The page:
Beyond immune checkpoint: Targeting soluble NKG2D ligands for can | 40290
Journal of Proteomics & Bioinformatics

Journal of Proteomics & Bioinformatics
Open Access

ISSN: 0974-276X

+44 1223 790975

Beyond immune checkpoint: Targeting soluble NKG2D ligands for cancer immunotherapy

3rd International Conference on Antibodies, Bio Therapeutics & B2B & Genetic and Protein Engineering

November 08-09, 2017 | Las Vegas, USA

Jennifer Wu

Medical University of South Carolina, USA

Posters & Accepted Abstracts: J Proteomics Bioinform

Abstract :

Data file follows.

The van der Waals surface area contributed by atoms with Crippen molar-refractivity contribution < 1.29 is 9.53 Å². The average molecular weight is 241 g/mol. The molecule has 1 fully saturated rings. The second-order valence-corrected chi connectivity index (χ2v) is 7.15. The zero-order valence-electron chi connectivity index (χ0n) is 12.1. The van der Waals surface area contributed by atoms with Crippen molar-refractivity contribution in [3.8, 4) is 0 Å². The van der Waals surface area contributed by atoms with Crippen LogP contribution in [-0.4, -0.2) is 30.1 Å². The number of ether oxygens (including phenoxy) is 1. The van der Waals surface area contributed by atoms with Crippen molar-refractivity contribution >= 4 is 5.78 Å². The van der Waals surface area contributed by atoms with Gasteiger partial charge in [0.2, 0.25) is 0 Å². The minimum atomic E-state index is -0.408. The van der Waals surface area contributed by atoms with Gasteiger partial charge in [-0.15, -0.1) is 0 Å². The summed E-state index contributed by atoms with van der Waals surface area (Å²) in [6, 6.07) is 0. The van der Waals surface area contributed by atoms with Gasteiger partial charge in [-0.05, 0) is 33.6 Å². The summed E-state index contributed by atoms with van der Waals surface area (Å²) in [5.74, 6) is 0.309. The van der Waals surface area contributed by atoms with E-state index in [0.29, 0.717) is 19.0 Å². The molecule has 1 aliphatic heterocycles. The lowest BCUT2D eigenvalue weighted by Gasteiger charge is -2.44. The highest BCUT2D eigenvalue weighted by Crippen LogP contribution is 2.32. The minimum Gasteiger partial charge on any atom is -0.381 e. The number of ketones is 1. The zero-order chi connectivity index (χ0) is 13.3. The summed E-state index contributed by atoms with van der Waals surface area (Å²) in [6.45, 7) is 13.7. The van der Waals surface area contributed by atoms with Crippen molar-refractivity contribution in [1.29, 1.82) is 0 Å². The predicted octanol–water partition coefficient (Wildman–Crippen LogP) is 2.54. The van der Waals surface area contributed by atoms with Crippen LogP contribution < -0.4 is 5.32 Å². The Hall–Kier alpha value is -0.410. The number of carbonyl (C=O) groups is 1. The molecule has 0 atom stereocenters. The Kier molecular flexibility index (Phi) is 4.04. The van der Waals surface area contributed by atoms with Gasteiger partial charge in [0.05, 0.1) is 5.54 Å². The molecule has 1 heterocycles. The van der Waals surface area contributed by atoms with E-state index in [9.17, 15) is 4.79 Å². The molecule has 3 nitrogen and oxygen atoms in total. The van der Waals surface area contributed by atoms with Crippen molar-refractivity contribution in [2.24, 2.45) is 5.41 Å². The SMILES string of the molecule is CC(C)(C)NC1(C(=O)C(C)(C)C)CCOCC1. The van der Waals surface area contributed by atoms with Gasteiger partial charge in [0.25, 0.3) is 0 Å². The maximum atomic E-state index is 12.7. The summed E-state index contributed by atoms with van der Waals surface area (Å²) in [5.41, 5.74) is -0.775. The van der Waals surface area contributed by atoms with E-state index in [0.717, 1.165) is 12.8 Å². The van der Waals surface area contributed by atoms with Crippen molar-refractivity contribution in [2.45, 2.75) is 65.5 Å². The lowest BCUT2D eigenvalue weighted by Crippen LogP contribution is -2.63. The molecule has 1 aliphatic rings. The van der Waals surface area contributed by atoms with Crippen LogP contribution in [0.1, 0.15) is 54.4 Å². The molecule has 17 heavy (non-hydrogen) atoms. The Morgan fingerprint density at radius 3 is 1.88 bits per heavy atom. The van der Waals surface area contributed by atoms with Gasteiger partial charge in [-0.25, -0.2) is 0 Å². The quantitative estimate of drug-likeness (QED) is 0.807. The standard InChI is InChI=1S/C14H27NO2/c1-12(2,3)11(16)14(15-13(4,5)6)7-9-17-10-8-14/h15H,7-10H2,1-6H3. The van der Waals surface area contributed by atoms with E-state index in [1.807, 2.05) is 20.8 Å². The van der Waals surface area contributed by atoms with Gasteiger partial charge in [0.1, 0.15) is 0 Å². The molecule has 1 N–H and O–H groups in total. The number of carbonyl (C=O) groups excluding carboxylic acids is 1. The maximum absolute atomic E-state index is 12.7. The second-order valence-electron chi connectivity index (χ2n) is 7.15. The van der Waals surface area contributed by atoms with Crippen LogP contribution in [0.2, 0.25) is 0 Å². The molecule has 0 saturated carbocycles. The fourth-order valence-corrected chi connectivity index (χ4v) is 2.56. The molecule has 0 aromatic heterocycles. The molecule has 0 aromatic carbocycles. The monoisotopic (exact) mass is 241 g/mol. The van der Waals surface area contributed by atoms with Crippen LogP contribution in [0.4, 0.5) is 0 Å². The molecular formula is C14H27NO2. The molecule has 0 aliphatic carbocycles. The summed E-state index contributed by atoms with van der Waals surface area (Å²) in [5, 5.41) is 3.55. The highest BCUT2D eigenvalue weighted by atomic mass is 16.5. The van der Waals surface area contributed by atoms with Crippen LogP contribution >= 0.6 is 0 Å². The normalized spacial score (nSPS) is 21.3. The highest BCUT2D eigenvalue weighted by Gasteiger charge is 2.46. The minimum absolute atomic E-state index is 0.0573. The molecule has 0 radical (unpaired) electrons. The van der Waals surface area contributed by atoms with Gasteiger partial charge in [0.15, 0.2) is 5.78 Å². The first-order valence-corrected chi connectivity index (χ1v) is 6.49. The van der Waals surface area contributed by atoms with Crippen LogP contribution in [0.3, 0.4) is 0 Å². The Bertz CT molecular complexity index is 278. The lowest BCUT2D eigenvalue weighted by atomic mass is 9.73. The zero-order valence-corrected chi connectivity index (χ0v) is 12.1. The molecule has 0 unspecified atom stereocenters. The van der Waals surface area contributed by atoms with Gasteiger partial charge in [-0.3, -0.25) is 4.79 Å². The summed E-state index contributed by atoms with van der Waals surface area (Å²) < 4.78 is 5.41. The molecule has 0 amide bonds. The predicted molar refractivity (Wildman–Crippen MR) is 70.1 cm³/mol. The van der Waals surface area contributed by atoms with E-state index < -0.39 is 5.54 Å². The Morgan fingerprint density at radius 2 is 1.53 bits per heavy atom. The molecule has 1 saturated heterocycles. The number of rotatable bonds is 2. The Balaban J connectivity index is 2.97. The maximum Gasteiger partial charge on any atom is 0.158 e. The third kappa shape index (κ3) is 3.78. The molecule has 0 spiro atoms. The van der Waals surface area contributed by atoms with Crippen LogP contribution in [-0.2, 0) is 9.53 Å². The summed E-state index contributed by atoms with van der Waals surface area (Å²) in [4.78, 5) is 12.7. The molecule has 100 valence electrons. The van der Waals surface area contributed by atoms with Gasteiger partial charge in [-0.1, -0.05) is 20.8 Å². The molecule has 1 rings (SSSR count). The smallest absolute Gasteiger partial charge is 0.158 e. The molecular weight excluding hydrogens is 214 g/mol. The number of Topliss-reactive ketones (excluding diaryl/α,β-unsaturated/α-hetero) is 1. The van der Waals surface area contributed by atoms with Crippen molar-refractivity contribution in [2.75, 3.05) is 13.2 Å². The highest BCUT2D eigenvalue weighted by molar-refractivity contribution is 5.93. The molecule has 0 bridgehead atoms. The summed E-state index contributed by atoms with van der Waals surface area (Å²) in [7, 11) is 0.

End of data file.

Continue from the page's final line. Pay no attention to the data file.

In response to oncogenic insult, human cells were induced to express a family of MHC I-chain related molecules A and B (MICA and MICB, generally termed MIC) on the surface which serves as the ligands for activating immune receptor NKG2D expressed by all human NK, CD8 T, NKT, and subsets of �?³�?´ T cells. Theoretically, engagement of NKG2D by tumor cell surface MIC is deemed to signal and provoke the immune system to eliminate transformed cells. Clinically, almost all advanced tumors in cancer patients produce soluble MIC through proteolytic shedding mediated by metalloproteases, or by release in exosomes derived from the cell membrane. Tumor-derived sMIC is known to be highly immune suppressive and profoundly insults the immune system by down regulating receptor NKG2D expression on effector NK and T cells, driving the expansion of tumor-favoring myeloid suppression cells, skewing macrophages into alternatively activated phenotypes, and perturbing NK cell peripheral maintenance. High levels of serum sMIC significantly correlate with advanced diseases of many types of cancer. These observations clearly endorse sMIC to be a cancer immune therapeutic target. However, due to mice lack homologues to human MIC, this concept was not proven until our recent studies. Using a humanized MIC-transgenic spontaneous mouse model which recapitulates the NKG2D-mediated oncoimmune dynamics of human cancer patients, we show that neutralizing circulating sMIC with a non-blocking antibody that does not block the interaction of MIC with NKG2D revamps endogenous innate and antigen-specific CD8 T cell responses. We show that therapy with the non-blocking sMIC-neutralizing antibody effectively debulked primary tumor and eliminated metastasis. Clearing sMIC with the neutralizing antibody also enhanced the efficacy of other cancer immunotherapeutic modalities, such as immune checkpoint blockade therapy. Our study has launched a new avenue of cancer immunotherapy which can be readily translated into clinical trials.